Project 10: Obfuscating an Android App with ProGuard (10 points)

What You Need for This Project


Obfuscating the code should make it far more difficult for attackers to reverse-engineer apps.

We'll use the free ProGuard tool to do that.

Problem Statement

First, let's review what you did in the previous project.

You started with an APK file, the sort that is used to distribute Android apps in the Google Play Store and elsewhere.

You disassembled it with apktool:

This created a set of smali files with descriptive names like "LoginActivity" and "RestClient":

Inside the files, there are variables with descriptive names like "username" and "password", as shown below in the "RestClient" file:

For reference, here are the occurrences of "password" in the decompiled APK file we've been using:

Those descriptive names are helpful for the app developer, but they are also helpful for the attackers reverse-engineering the code.

Obfuscation allows the developers to continue seeing helpful names, but conceals them from reverse engineers.

Downloading the Patched App

If you did the previous projects, you probably already have a version of the "EMM-Vulnerable" app.

If you don't have it, download this zip file:

Unzip the file.

A folder named "AndroidLabs-Base-Sam" appears.

Start Android Studio

Launch Android Studio.

Click File, "Import Project".

Navigate to the "AndroidLabs-Base-Sam" folder and click OK.

Click Next. Click Finish.

The source code for the app appears, as shown below.

Enabling ProGuard

In the top left pane, expand "Gradle Scripts" and double-click "build.gradle (Module: app)", as shown below.

In the top right pane, change "minifyEnabled" from "false" to true, as indicated by a red outine in the figure below.

Then, in the upper right, click "Sync Now".

Wait a few seconds for the sync to finish and the yellow bar to vanish.

Building the APK

In Android Studio, click Build, "Create Signed APK...".

In the first box, accept the default selection of app and click Next.

In the "Key store path" screen, the path to the key you created in project 9 shoud fill in automatically. All you need to do is to fill in the passwords, as shown below.

Click Next.

Click Finish.

The build fails. A message at the bottom says we need to provide a "proguard-rules.txt" file,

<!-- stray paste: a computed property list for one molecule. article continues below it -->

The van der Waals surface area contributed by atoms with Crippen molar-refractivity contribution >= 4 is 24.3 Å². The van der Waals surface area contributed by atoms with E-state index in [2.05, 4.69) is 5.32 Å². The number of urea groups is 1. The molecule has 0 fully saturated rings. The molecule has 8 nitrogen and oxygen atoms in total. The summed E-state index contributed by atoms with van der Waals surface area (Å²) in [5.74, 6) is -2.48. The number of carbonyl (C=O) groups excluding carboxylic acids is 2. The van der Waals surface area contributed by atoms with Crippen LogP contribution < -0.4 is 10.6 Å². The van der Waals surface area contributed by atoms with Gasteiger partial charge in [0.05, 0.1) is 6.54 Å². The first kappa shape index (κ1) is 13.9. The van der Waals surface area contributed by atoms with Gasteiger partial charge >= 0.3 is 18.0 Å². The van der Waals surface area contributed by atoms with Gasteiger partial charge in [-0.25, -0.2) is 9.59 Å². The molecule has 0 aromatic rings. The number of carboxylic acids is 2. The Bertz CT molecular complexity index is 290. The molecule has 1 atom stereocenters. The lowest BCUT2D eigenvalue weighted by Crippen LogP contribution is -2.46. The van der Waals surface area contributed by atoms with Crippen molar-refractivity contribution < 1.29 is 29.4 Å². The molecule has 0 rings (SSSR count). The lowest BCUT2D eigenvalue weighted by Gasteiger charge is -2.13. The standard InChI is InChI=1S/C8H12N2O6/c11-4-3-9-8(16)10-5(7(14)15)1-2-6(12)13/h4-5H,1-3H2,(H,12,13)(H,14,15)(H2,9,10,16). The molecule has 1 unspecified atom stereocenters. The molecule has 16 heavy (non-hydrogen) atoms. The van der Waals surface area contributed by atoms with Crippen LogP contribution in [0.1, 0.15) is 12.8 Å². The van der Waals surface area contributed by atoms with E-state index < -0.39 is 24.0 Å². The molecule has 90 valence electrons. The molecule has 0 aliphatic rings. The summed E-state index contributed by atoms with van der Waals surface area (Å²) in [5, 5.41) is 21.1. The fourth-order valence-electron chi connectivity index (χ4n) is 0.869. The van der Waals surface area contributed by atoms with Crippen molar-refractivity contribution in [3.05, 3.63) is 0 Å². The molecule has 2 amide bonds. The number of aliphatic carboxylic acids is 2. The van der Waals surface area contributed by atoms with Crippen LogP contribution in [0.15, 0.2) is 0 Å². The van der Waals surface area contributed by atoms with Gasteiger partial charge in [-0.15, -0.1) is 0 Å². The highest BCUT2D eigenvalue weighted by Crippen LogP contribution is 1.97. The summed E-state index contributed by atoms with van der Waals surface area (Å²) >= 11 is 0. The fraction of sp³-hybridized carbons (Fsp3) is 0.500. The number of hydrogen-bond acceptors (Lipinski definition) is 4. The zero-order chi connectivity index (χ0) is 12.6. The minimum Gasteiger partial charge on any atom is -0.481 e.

Note the Project Path

Read the error message carefully. It specifies precisely where the file it needs must be put.

On my system, it needs to be:


Finding the SDK Path

In Android Studio, click Tools, Android, "SDK Manager".

Note the SDK path shown at the top, as shown below.

On my system it is


Copying the Proguard Rules File

We'll use a default proguard-rules file. In complex apps with multiple entry points and external libraries, this file must be customized, but for our simple app the default settings are fine.

If you use a Mac, open a Terminal window and execute this command, replacing the first path with your correct SDK path with "/tools/proguard/proguard-android.txt" appended to it, and the second path with the exact path and filename specified in the error message from Android Studio:

cp /Users/sambowne/Library/Android/sdk/tools/proguard/proguard-android.txt /Users/sambowne/Downloads/AndroidLabs-Base-Sam2/app/proguard-rules.txt
If you are using Windows, use a Command prompt window and the command "copy" instead of "cp".

Building the APK Again

In Android Studio, click Build, "Create Signed APK...".

In the first box, click Next.

In the "Key store path" screen, fill in the passwords, and click Next

Click Finish.

A box pops up saying "Signed APK's generated successfully", as shown below.

Click the "Reveal in Finder" button.

Creating a Workspace for Disassembly

Choose a folder to work in, such as Documents. Create a folder there named Proj10YOURNAME.

Copy the app-release.apk file to your working folder, as shown below.

Copying apktool to your Working Directory

Find "apktool_2.0.0rc3.jar" on your system. If you don't have it, download it from

Copy it to your working folder, which is probably a subfolder of the Documents folder.

The APK file and apktool should both be in the same folder, as shown below.

Disassembling an APK with apktool

Open a Command Prompt or Terminal.

Change directory to your working directory and decompile the app with java, as shown below.

cd ~/Documents/P10-YOURNAME

java -jar apktool_2.0.0rc3.jar d app-release.apk

Messages appear as apktool disassembles the app, as shown below.

Click Next.

Viewing Smali Code

Open Finder or Windows Explorer and navigate to your working folder.

Open this series of folders:

There are several smali files in there, as shown below.

Notice that many of the filenames are now changed to single letters. The "RestClient" file is no longer visible, but "LoginActivity" is.

Saving a Screen Image

Make sure you can see files with single-letter filenames, such as a.smali and b.smali, as shown above.

Save a full-desktop image.


Save the image with the filename "YOUR NAME Proj 10", replacing "YOUR NAME" with your real name.

Searching for "password" with grep or FINDSTR

In a Terminal window, from your working directory, execute these commands:
cd app-release

cd smali

grep -r password .

If you re using a PC, replace the last command with
FINDSTR /S password ./*
Now there are only three hits, as shown below.

So the attack surface has been decreased, but there are still some informative filenames present.

Turning in your Project

Email the image to with the subject line: Proj 10 from YOUR NAME
Last modified 3-18-15 12:15 pm